There is probably no risk of exaggeration in saying that a full paradigm change with regard to downloadable program code in smart cards occurred within one year (1997–98). Downloadable program code in smart cards is now considered to be the rule rather than the exception. The reasons for the sudden increase in the importance of downloading executable program code cannot be completely and unambiguously ascertained, even in retrospect. One trigger may have been the floating-point error (in the FDIV instruction) in the then widely used Pentium processor, which became common knowledge in 1994. This could not be corrected by downloading new software, since the error was in the hardware. However, there were software patches (work-arounds) available for many applications. It is likely that this error is the reason why some large system operators, shortly after it became well known, suddenly made plans to allow executable code to be downloaded to smart cards. One of the largest applications that can accept executable program code is the German Eurocheque card. However, this capability is not presently used, so it in fact represents only a ‘sheet anchor’ to be used in case serious programming errors are discovered. In the GSM system, there are also operating systems for SIMs that allow program code for special applications to be downloaded via the radio interface. However, in contrast to all other computer operating systems, with smart cards it is not common practice to load programs into the cards after they have been issued and then run these programs as desired, despite the fact that this (along with storing data) is actually a primary function of every operating system. There are naturally good reasons why this particular functionality has been largely absent in smart cards up to now. From a technical and functional perspective, executable program code (stored in EFs, for example) does not present any problems at all. Modern operating systems can manage files containing executable code, and they also allow executable code to be downloaded after the card has been personalized. This makes it possible, for example, for an application provider to have executable code in the smart card that is not known to the producer of the operating system. An application provider could thus load a private encryption algorithm into the card and have it run there. This would allow the knowledge of the security features of the system to be distributed among several parties, which is one of the basic requirements for secure systems.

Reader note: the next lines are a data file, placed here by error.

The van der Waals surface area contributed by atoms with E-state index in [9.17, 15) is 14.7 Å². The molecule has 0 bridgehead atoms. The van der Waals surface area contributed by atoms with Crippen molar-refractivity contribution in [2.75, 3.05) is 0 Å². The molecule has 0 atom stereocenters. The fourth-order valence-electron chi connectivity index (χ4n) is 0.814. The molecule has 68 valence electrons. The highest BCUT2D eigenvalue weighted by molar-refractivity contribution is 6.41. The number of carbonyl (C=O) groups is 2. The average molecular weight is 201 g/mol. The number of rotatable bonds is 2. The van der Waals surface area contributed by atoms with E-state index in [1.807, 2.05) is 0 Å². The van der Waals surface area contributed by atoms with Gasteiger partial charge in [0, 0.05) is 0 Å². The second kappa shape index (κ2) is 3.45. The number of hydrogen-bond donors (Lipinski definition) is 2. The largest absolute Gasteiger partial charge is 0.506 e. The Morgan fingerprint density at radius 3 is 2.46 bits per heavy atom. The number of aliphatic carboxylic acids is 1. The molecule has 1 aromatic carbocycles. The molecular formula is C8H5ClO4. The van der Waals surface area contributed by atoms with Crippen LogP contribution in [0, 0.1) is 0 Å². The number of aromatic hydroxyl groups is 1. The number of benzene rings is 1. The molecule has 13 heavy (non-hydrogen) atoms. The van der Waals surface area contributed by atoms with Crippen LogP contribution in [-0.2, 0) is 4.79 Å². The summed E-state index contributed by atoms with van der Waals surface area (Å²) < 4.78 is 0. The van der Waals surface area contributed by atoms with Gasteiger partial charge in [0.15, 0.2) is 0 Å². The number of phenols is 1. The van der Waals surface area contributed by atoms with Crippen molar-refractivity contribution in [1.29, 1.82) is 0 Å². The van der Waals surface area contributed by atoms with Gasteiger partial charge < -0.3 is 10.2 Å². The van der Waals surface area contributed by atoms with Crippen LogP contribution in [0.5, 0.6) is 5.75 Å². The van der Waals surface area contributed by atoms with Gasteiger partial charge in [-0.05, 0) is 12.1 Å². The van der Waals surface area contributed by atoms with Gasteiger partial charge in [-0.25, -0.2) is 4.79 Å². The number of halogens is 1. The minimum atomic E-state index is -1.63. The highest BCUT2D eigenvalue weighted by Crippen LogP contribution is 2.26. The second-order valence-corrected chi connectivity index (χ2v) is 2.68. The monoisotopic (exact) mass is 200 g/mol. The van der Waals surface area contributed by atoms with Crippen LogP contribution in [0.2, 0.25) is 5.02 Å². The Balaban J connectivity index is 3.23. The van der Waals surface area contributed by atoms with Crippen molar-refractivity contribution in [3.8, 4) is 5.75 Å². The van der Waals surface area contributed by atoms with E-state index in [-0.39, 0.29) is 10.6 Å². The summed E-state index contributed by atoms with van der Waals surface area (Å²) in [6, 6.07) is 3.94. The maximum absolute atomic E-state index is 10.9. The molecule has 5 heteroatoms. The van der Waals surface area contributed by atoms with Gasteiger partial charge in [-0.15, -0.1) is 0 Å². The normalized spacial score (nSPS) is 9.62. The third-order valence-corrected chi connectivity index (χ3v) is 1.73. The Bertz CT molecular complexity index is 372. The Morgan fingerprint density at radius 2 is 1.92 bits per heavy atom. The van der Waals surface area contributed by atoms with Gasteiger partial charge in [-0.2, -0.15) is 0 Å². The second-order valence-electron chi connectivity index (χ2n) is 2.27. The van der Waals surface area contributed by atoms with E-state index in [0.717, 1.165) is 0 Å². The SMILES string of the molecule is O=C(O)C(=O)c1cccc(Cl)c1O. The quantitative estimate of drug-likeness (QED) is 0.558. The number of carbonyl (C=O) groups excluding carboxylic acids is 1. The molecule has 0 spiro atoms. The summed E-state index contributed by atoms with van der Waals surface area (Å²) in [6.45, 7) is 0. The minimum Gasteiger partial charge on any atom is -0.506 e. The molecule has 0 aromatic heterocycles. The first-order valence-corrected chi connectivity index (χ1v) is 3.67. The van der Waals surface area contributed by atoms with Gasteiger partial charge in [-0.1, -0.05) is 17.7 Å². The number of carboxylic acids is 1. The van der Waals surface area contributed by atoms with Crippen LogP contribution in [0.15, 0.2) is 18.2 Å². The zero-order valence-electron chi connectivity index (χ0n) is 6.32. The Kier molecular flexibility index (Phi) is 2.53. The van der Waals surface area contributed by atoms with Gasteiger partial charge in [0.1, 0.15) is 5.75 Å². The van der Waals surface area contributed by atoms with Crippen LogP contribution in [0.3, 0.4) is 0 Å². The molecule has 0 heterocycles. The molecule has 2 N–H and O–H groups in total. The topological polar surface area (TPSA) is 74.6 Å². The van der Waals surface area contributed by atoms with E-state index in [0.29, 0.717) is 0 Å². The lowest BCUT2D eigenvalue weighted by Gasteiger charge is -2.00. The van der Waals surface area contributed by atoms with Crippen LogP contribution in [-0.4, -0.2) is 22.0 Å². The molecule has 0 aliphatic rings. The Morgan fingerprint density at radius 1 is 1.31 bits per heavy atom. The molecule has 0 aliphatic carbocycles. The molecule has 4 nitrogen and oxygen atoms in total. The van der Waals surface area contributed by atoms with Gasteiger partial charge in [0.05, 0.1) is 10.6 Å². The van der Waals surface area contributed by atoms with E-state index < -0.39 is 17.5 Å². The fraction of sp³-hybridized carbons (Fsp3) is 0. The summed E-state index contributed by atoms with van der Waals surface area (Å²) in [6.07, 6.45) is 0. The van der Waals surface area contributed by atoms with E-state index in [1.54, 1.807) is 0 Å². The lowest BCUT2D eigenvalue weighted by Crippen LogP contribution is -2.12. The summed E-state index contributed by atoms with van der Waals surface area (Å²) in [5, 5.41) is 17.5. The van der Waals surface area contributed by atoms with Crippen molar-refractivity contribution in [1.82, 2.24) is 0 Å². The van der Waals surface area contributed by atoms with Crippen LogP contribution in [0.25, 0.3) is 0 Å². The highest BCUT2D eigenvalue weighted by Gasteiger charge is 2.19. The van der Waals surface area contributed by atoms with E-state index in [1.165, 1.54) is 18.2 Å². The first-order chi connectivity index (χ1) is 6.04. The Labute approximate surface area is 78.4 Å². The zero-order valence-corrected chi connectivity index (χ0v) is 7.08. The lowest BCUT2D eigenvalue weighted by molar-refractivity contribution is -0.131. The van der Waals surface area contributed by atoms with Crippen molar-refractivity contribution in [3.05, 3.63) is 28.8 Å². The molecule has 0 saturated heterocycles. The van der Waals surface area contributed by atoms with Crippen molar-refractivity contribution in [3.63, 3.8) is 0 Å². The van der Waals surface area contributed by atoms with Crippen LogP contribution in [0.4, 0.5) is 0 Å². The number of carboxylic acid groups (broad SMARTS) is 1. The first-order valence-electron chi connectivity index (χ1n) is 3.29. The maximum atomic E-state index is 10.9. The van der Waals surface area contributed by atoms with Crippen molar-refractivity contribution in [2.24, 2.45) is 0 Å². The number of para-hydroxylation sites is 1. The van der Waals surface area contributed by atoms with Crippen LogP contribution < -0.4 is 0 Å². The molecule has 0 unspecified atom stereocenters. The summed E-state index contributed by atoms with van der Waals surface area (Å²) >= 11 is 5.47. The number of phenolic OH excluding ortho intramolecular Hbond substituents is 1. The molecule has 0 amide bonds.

Another significant reason for allowing program code to be downloaded is that it makes it possible to correct programming errors in fully personalized cards (bug fixing). Known errors in the operating system can thereby be corrected or at least rendered less critical by using downloaded code. There are two basic ways to run downloaded code in a smart card. The first and technically simplest way is to load native code (code that has been compiled into the machine language of the target processor) into files in the smart card. This program code must of course be relocatable, since the memory addresses are not known outside the card. In addition to its technical simplicity, this solution has the advantage that the program can be run at the full execution speed of the processor, which makes it particularly attractive for downloaded algorithms. In addition, there is no need for extra program code for an interpreter. The main problem with this approach is that the downloaded program can also access the memory regions of other applications if the microcontroller does not have a memory management unit (MMU). The second way to execute downloadable code in a smart card is to interpret the code. In this case, the interpreter can check the memory regions that are being addressed while the program is running. However, the interpretation must run quickly, since there is no benefit to having code that runs slowly. The implementation of the interpreter should also occupy the least possible amount of memory, since only a very limited amount of memory is available. Presently, the best known versions of this approach are the Java Card specification [Javasoft, JFC] and the C interpreter MEL (Multos Executable Language) from Multos [Maosco] (as well as Windows for Smart Cards, which has now again been cancelled). There is even a Basic interpreter for smart cards, which has been available for several years [Zeitcontrol]. Incidentally, interpreters are not suitable for correcting errors in smart card operating systems, since they make a specific region of protected memory available to an application program and thus do not have access to the areas where the operating system routines and data are stored.

The age-old problem with interpreters is their slowness, which is an inherent property of interpreted code. There are several different approaches that can be used to compensate for this drawback and keep the size of the program code of the actual interpreter as small as possible. This simplest approach is to interpret a pseudocode, which ideally is as similar as possible to the machine instructions of the target hardware. The processing speed of the interpreter is thus relatively high because the pseudocode is close to the machine language, while machine-independent program code can still be used. Memory accesses during interpretation can be monitored, but this is not mandatory. A slower solution, which is also somewhat more complicated in terms of programming logistics, is to split the interpreter into an offcard part (the ‘offcard virtual machine’) and an oncard part (the ‘oncard virtual machine’). This approach is taken by many current Java Card implementations. Its main advantages are reliable memory protection and complete hardware independence. However, dividing of the interpreter into oncard and offcard parts has drawbacks. It makes cryptographic protection mandatory for transferring programs between the two parts of the interpreter, since otherwise the oncard part of the interpreter could be deliberately caused to misbehave by using manipulated program code. The optimum technical solution is to have a complete interpreter in the smart card. This makes it possible to load any desired program into the card and run it without any risk to other programs located in the card. However, the code size of a full interpreter is so large that it will certainly take several years and several generations of smart card microcontrollers before this solution becomes widely established in the smart card world.